Researchers can achieve meaningful societal impact through multiple routes, but for Professor and Associate Chair of Named MS Studies, Xudong Wang, entrepreneurship has always been a compelling end goal. And, after seeking expertise from the campus accelerator program and the NSF program manager about his professional development, it became clear the I-Corps program would provide key skills for success in his entrepreneurial journey.
I-Corps helps researchers understand their audience—and in turn, their own technology—using customer discovery interviews. The main goal of these interviews? Exploring and understanding the potential market of the proposed technology. Researchers pose questions to relevant customers without asking them in context of their proposed technology. Doing so allows for honest, objective feedback about what consumer needs actually are.
“[I-Corps] is a good starting point if you want to get into entrepreneurship,” Wang says. “It is helpful as the first step moving from lab to industry, and it also helps you better understand your own technology.”
Wang researches piezoelectric materials: materials capable of generating electricity under mechanical strain. Applications of these materials have been vast, but Wang thought two of them: an energy harvesting floor and a cap to combat baldness, seemed particularly viable for commercialization.
Wang first participated in I-Corps with a flooring technology which generated energy through footsteps, imagining it would have demand in the renewable energy market. Through the I-Corps customer discovery interviews, however, Wang learned this audience would not likely be receptive to this kind of energy generation. Rather, a second audience emerged: companies interested in monitoring foot traffic. This insight allowed Wang to augment his technology using sensors to adhere to the needs of this new audience. Though this project still needs additional funding, the knowledge garnered from I-Corps strengthened Wang’s STTR proposal, allowing the project to progress while showcasing how I-Corps provides preparation and credibility for federal support opportunities.
Because of I-Corps’ efficacy, he attended it again with a second technology: a cap to stimulate hair growth using electric pulses. Though his second I-Corps experience did not yield as holistically transformative changes as the first, he gained an indispensable understanding of the technology’s market. Plus, it provided insight from a wide breadth of perspectives: from influencers, to retailers, doctors, dermatologists, and individual customers alike.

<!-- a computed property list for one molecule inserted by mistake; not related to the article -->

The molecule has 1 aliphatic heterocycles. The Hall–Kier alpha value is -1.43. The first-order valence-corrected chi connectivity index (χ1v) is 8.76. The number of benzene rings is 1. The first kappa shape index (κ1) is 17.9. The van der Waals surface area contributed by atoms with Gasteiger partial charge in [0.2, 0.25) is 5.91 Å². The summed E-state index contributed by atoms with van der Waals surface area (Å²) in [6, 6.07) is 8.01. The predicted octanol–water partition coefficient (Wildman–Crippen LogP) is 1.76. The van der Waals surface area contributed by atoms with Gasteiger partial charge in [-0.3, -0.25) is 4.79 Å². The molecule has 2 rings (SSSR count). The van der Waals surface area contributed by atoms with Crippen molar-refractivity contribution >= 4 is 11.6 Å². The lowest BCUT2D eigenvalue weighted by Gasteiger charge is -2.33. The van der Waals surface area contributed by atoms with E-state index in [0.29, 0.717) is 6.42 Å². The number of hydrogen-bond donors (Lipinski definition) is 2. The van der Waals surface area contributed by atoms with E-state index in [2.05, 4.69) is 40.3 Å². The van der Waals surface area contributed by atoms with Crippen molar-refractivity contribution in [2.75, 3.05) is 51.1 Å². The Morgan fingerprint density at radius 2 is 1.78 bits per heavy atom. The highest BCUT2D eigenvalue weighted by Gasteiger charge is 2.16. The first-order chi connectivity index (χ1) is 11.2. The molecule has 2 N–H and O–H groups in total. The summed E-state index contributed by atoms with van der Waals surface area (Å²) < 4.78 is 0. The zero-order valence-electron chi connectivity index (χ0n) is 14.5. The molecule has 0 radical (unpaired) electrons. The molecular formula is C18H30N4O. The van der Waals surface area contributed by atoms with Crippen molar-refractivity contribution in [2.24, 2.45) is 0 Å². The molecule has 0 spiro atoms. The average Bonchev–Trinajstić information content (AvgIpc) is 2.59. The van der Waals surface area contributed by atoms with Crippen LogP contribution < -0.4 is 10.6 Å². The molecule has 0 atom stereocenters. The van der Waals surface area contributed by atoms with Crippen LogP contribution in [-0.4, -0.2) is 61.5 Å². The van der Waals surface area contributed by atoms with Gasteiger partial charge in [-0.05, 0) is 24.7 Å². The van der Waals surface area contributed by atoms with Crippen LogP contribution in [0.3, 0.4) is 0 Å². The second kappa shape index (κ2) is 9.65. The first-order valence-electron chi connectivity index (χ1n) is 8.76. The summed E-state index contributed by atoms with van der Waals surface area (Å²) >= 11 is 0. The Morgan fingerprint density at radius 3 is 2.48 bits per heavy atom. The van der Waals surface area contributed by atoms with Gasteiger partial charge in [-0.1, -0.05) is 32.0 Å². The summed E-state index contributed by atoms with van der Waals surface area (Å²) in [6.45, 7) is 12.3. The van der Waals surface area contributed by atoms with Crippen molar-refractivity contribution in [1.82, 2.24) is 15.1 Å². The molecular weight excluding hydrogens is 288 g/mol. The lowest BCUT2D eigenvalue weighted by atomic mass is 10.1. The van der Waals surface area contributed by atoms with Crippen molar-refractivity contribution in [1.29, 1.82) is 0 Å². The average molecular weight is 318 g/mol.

“For the first project, we were surprised to find out [our audience] was quite different than what we thought. We ended up doing something different with the technology.” Wang says. “The second one was pretty straightforward. But it allowed us to better understand the customer who needs it, leading to more detailed shaping, rather than a big picture change.”
For Wang, an unintended, yet invaluable benefit of the program manifested in the students serving as the entrepreneurial leads on the two projects. Because they led the interviewing initiatives, they developed integral soft skills, including in relationship-building and communication.
“[Students who completed the I-Corps program] are matured in comparison to other students. When they went out to interview for jobs, they killed it: everyone wanted them,” Wang says. “That is a personal skill developed through all of these interviews, cold calls, and conversations. You wouldn’t be able to get that in a lab.”
For researchers like Wang, entrepreneurship is an exciting way to bring innovation to the community. I-Corps helps bridge some of the important gaps between ideation and commercialization, providing essential, evidence-based strategies to effectively bring new technologies to market.
Author: Katie Amdahl